Episode 99: A Conversation with Patrick Surry

Byron speaks with Patrick Surry of Hopper on the nature of intelligence and the path that our relationship with AI is taking.

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As Chief Data Scientist at Hopper, Patrick Surry analyzes flight data to help consumers make smart travel choices. Patrick is recognized as a travel expert and he frequently provides data-driven insight on the travel industry and airfare trends. Patrick's studies and commentary are frequently featured in outlets such as New York Times, USA Today, Wall Street Journal, TIME, among many others. Patrick also regularly appears on various broadcast stations to offer travel insight and tips. Patrick holds a PhD in mathematics and statistics from the University of Edinburgh, where he studied optimization based on evolutionary algorithms, following an HBSc in continuum mechanics from the University of Western Ontario.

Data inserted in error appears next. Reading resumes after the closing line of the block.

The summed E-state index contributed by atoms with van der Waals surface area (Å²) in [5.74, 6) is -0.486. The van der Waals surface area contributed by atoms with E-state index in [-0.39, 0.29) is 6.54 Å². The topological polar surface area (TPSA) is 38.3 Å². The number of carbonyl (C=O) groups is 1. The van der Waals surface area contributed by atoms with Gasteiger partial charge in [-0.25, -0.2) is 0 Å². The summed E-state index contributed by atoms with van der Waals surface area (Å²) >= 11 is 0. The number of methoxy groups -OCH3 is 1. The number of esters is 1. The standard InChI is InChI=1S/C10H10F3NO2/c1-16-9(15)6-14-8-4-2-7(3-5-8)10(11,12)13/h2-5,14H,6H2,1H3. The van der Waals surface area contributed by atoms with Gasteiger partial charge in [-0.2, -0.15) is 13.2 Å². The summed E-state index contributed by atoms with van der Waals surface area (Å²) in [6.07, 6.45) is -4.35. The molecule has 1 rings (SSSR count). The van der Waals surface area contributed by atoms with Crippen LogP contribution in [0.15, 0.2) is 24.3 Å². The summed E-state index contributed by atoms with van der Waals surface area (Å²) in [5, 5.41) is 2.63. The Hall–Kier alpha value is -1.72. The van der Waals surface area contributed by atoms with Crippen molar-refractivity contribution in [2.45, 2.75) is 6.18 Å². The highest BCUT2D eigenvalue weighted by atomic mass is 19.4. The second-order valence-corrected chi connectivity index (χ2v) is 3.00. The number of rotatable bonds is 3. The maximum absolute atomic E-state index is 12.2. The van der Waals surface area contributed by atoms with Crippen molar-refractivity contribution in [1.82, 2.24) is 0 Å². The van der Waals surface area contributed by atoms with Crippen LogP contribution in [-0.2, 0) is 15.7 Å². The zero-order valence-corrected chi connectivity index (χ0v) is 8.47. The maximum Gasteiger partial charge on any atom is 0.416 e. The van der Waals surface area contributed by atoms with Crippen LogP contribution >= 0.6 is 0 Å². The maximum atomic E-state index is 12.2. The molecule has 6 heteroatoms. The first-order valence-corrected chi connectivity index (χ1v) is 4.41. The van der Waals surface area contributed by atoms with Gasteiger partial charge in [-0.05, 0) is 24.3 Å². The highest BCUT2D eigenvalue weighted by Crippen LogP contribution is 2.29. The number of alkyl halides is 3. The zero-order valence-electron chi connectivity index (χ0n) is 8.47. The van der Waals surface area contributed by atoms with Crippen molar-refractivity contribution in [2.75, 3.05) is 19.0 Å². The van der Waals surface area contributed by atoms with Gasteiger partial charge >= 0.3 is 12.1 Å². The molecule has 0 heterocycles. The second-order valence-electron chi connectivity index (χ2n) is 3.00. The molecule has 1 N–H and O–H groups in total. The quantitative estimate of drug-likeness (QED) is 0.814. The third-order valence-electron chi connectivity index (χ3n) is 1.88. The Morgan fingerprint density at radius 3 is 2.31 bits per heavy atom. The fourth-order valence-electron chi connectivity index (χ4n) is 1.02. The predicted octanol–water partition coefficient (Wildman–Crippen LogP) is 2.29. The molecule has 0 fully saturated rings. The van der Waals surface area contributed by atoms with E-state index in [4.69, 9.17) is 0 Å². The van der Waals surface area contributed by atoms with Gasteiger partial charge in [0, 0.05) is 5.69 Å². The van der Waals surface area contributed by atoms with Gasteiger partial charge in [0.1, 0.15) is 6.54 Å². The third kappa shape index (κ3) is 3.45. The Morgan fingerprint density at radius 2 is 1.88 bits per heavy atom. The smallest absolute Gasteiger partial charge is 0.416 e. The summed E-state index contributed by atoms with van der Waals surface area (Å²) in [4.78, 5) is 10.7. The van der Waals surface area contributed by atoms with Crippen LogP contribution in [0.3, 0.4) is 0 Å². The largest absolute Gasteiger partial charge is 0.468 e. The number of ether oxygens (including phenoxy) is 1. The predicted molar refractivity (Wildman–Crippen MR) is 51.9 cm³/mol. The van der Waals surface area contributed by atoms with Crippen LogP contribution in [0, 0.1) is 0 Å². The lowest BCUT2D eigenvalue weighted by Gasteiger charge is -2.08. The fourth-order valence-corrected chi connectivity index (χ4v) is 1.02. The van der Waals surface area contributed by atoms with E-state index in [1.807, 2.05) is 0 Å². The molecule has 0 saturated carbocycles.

Byron Reese: This is Voices in AI, brought to you by GigaOm. I’m Byron Reese. Today my guest is Patrick Surry. He is the Chief Data Scientist at Hopper. He holds a PhD in math and statistics from the University of Edinburgh. Welcome to the show, Patrick.

Patrick Surry: It’s great to be here.

I like to start our journey off with the same question for most guests, which is: What is artificial intelligence? Specifically, why is it artificial?

That’s a really interesting question. I think there’s a bunch of different takes you get from different people about that. I guess the way I think about it [is] in a pragmatic sense of trying to get computers to mimic the way that humans think about problems that are not necessarily easily broken down into a series of methodical steps to solve.

It’s getting computers to think like humans, or is it getting computers to solve problems that only humans used to be able to solve?